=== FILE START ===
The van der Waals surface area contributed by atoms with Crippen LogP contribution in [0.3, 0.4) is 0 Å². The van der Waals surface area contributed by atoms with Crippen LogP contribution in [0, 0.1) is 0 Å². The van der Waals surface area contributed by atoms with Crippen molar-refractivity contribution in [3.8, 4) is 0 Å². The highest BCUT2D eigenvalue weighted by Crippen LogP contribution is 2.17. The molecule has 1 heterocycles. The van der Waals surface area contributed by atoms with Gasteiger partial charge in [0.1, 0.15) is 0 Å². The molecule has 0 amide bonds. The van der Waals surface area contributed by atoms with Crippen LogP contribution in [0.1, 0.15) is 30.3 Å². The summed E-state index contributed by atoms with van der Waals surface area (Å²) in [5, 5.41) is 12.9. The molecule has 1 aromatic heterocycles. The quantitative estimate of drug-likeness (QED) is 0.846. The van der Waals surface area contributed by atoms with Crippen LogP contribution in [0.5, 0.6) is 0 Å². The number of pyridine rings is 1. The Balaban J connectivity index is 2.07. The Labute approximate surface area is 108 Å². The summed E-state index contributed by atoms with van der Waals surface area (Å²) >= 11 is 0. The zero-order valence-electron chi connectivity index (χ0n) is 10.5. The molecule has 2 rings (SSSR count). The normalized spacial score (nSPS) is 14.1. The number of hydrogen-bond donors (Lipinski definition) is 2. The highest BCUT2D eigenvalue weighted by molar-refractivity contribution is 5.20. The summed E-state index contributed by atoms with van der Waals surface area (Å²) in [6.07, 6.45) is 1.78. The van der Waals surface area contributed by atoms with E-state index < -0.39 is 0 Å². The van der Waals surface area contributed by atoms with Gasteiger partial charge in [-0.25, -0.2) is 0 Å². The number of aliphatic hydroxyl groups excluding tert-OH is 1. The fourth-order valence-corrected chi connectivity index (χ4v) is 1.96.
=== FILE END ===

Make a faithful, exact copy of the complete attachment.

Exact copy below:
The van der Waals surface area contributed by atoms with Crippen LogP contribution in [0.3, 0.4) is 0 Å². The van der Waals surface area contributed by atoms with Crippen LogP contribution in [0, 0.1) is 0 Å². The van der Waals surface area contributed by atoms with Crippen molar-refractivity contribution in [3.8, 4) is 0 Å². The highest BCUT2D eigenvalue weighted by Crippen LogP contribution is 2.17. The molecule has 1 heterocycles. The van der Waals surface area contributed by atoms with Gasteiger partial charge in [0.1, 0.15) is 0 Å². The molecule has 0 amide bonds. The van der Waals surface area contributed by atoms with Crippen LogP contribution in [0.1, 0.15) is 30.3 Å². The summed E-state index contributed by atoms with van der Waals surface area (Å²) in [5, 5.41) is 12.9. The molecule has 1 aromatic heterocycles. The quantitative estimate of drug-likeness (QED) is 0.846. The van der Waals surface area contributed by atoms with Crippen LogP contribution in [0.5, 0.6) is 0 Å². The number of pyridine rings is 1. The Balaban J connectivity index is 2.07. The Labute approximate surface area is 108 Å². The summed E-state index contributed by atoms with van der Waals surface area (Å²) >= 11 is 0. The zero-order valence-electron chi connectivity index (χ0n) is 10.5. The molecule has 2 rings (SSSR count). The normalized spacial score (nSPS) is 14.1. The number of hydrogen-bond donors (Lipinski definition) is 2. The highest BCUT2D eigenvalue weighted by molar-refractivity contribution is 5.20. The summed E-state index contributed by atoms with van der Waals surface area (Å²) in [6.07, 6.45) is 1.78. The van der Waals surface area contributed by atoms with E-state index < -0.39 is 0 Å². The van der Waals surface area contributed by atoms with Gasteiger partial charge in [-0.25, -0.2) is 0 Å². The number of aliphatic hydroxyl groups excluding tert-OH is 1. The fourth-order valence-corrected chi connectivity index (χ4v) is 1.96.